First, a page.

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Researchers working on regional development in Victorian universities have collaborated for more than a decade. Working under the auspices of the Victorian Universities Regional Research Network (VURRN), a number of shared events and projects have been conducted, seeking to inform policy development in Victoria. In that spirit, researchers at RMIT, La Trobe and Federation Universities have cooperated in preparing this submission.
The authors of this submission note that the review has a very comprehensive set of Terms of Reference. The comprehensive agenda is very important as too much regional policy formation in Australia has been fragmented and even contradictory. A key objective for the review should be to establish a coherent foundation for policy development which is cross-sectoral and encompasses the contribution of government, business, university and non-government partners.
There is substantial research available on most of these topics, not least work undertaken within the Department itself and its antecedents. However, this submission does not set out to deal with each issue. This is partly because the scale of material available, but also because we have chosen to highlight key areas where we have specific expertise. Details of the authors’ publications and current research projects can be provided on request.
Underpinning Axioms to Inform Regional Policy
- Regions are diverse. Universal Statewide prescriptions are hit and miss.
Work with regions to define their employment and related development needs.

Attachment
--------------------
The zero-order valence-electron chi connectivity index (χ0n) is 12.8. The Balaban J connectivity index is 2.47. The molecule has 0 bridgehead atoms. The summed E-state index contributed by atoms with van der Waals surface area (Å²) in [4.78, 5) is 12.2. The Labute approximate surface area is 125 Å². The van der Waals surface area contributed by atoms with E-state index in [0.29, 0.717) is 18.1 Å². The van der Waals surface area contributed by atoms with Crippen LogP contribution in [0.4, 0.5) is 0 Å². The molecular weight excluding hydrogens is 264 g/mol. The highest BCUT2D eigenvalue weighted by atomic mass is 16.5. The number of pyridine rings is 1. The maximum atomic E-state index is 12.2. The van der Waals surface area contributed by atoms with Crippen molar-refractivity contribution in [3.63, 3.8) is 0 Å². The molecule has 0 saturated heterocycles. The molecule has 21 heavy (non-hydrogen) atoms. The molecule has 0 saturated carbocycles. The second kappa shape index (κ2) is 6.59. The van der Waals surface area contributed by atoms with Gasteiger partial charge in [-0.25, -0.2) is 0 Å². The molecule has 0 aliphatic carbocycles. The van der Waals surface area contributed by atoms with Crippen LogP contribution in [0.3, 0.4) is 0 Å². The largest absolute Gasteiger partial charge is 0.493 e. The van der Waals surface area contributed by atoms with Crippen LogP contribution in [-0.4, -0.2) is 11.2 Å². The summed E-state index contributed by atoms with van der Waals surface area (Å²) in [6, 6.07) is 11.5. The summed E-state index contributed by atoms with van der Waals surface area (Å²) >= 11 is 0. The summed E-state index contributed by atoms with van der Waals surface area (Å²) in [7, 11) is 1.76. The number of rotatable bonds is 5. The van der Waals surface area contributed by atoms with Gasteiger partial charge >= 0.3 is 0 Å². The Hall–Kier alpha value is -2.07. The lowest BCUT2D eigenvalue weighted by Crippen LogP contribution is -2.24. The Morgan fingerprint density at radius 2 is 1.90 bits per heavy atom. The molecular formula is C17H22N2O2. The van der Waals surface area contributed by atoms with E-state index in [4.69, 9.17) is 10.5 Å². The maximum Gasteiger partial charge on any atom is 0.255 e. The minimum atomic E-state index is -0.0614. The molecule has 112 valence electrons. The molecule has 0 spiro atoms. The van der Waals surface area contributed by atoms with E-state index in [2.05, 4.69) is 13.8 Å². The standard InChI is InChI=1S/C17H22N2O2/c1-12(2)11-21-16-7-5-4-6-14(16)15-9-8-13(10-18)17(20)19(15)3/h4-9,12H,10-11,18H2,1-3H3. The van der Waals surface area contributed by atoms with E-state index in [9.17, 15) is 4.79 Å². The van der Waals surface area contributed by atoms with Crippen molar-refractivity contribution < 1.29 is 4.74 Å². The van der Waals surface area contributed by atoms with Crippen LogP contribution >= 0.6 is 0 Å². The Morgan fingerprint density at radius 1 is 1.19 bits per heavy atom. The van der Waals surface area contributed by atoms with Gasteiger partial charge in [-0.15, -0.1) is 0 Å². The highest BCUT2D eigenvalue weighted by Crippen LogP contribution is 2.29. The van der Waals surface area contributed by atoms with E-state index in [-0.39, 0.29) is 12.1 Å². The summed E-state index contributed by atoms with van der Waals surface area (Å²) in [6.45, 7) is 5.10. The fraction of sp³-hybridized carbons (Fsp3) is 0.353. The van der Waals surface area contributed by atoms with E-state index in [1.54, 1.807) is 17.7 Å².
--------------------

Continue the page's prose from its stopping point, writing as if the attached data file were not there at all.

1. Regional employment is a function of the success of regional, state and national economies. These economies are contingent on circumstances beyond a region’s control at any point in time and over time.
Encourage a broad-based diverse regional economy with strong emphasis on local value-adding.
2. Skills enhancement must be demand-side driven. Training for the sake of it is a waste of time for all involved.
Enhance knowledge and skills through industries with education and training providers in partnership.
3. Regional employment is influenced by many factors not always related to economic success. Business owners make employment choices based on a range of factors, for example employment rules and regulations.
Work with business owners to understand their aspirations and needs.
4. Regional growth and employment are not always correlated. Regional GDP can be strong in a region with relatively high unemployment.
Develop employment initiatives that engage long-term unemployed in community development endeavours.
5. Investors from outside of a region make decisions related to national and global rates or return, rather than local priorities. If local owners sell, don’t be surprised if external investors do a slash and burn.
Encourage local investment options (for example, community banks), support local businesses that continue to be viable to stay local.
6. Government’s role in export development is complex, and needs to focus on understanding global value chains and emerging markets. Regional businesses have shown themselves to be adept at finding their niche.
Showcase local export development initiatives.
7. Businesses learn from each other; they can both collaborate and compete according to sectors and circumstances. The real competition is global, rather than local. Show off those who succeed to those who aspire to succeed.
Facilitate local networking. Celebrate success via regional events such as annual shows etc.
8. Serendipity is a major catalyst for change. Create the context for this to happen. Infrastructure matters: transport, health, education and training, communications should be top priorities.
9. Strategic planning processes should be focused on the conversation. Plans will change. Develop strategic thinking processes across communities, encompassing both local assets and external trends.